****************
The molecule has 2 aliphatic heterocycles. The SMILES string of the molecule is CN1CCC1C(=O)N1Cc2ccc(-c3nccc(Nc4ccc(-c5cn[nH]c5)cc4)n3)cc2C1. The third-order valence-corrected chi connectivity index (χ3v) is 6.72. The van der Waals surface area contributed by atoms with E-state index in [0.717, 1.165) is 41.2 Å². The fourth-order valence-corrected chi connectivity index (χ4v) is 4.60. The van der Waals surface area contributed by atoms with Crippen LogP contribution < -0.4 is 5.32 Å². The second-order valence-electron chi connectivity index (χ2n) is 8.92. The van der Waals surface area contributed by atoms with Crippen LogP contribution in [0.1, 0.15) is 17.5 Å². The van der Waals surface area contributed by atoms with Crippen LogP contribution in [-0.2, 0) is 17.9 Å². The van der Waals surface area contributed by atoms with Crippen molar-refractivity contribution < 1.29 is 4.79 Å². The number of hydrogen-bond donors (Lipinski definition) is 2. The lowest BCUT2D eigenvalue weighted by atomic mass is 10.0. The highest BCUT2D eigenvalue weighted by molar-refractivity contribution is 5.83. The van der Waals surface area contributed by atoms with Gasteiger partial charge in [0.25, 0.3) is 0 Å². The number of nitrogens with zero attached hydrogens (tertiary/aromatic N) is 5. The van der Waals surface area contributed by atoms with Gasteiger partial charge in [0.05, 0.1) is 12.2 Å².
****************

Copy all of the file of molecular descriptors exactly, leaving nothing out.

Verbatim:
The molecule has 2 aliphatic heterocycles. The SMILES string of the molecule is CN1CCC1C(=O)N1Cc2ccc(-c3nccc(Nc4ccc(-c5cn[nH]c5)cc4)n3)cc2C1. The third-order valence-corrected chi connectivity index (χ3v) is 6.72. The van der Waals surface area contributed by atoms with E-state index in [0.717, 1.165) is 41.2 Å². The fourth-order valence-corrected chi connectivity index (χ4v) is 4.60. The van der Waals surface area contributed by atoms with Crippen LogP contribution < -0.4 is 5.32 Å². The second-order valence-electron chi connectivity index (χ2n) is 8.92. The van der Waals surface area contributed by atoms with Crippen LogP contribution in [0.1, 0.15) is 17.5 Å². The van der Waals surface area contributed by atoms with Crippen LogP contribution in [-0.2, 0) is 17.9 Å². The van der Waals surface area contributed by atoms with Crippen molar-refractivity contribution < 1.29 is 4.79 Å². The number of hydrogen-bond donors (Lipinski definition) is 2. The lowest BCUT2D eigenvalue weighted by atomic mass is 10.0. The highest BCUT2D eigenvalue weighted by molar-refractivity contribution is 5.83. The van der Waals surface area contributed by atoms with Gasteiger partial charge in [0.25, 0.3) is 0 Å². The number of nitrogens with zero attached hydrogens (tertiary/aromatic N) is 5. The van der Waals surface area contributed by atoms with Gasteiger partial charge in [0.05, 0.1) is 12.2 Å².